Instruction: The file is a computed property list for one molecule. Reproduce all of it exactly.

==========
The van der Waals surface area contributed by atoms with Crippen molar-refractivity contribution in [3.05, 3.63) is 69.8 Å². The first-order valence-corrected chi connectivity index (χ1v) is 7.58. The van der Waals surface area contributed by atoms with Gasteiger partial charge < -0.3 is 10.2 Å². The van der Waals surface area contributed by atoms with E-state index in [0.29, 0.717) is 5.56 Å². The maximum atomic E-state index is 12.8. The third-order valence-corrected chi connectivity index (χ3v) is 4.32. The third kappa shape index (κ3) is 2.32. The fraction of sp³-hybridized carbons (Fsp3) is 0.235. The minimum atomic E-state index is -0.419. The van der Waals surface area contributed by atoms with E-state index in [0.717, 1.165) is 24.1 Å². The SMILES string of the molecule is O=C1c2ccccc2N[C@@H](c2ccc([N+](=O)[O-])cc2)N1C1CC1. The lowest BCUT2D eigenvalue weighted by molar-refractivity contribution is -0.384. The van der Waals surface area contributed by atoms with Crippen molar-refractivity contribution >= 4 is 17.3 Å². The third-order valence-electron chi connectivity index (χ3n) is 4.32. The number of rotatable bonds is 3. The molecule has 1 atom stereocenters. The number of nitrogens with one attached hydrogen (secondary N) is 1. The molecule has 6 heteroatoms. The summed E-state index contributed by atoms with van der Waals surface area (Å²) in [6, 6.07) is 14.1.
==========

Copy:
The van der Waals surface area contributed by atoms with Crippen molar-refractivity contribution in [3.05, 3.63) is 69.8 Å². The first-order valence-corrected chi connectivity index (χ1v) is 7.58. The van der Waals surface area contributed by atoms with Gasteiger partial charge < -0.3 is 10.2 Å². The van der Waals surface area contributed by atoms with E-state index in [0.29, 0.717) is 5.56 Å². The maximum atomic E-state index is 12.8. The third-order valence-corrected chi connectivity index (χ3v) is 4.32. The third kappa shape index (κ3) is 2.32. The fraction of sp³-hybridized carbons (Fsp3) is 0.235. The minimum atomic E-state index is -0.419. The van der Waals surface area contributed by atoms with E-state index in [0.717, 1.165) is 24.1 Å². The SMILES string of the molecule is O=C1c2ccccc2N[C@@H](c2ccc([N+](=O)[O-])cc2)N1C1CC1. The lowest BCUT2D eigenvalue weighted by molar-refractivity contribution is -0.384. The van der Waals surface area contributed by atoms with Crippen molar-refractivity contribution >= 4 is 17.3 Å². The third-order valence-electron chi connectivity index (χ3n) is 4.32. The number of rotatable bonds is 3. The molecule has 1 atom stereocenters. The number of nitrogens with one attached hydrogen (secondary N) is 1. The molecule has 6 heteroatoms. The summed E-state index contributed by atoms with van der Waals surface area (Å²) in [6, 6.07) is 14.1.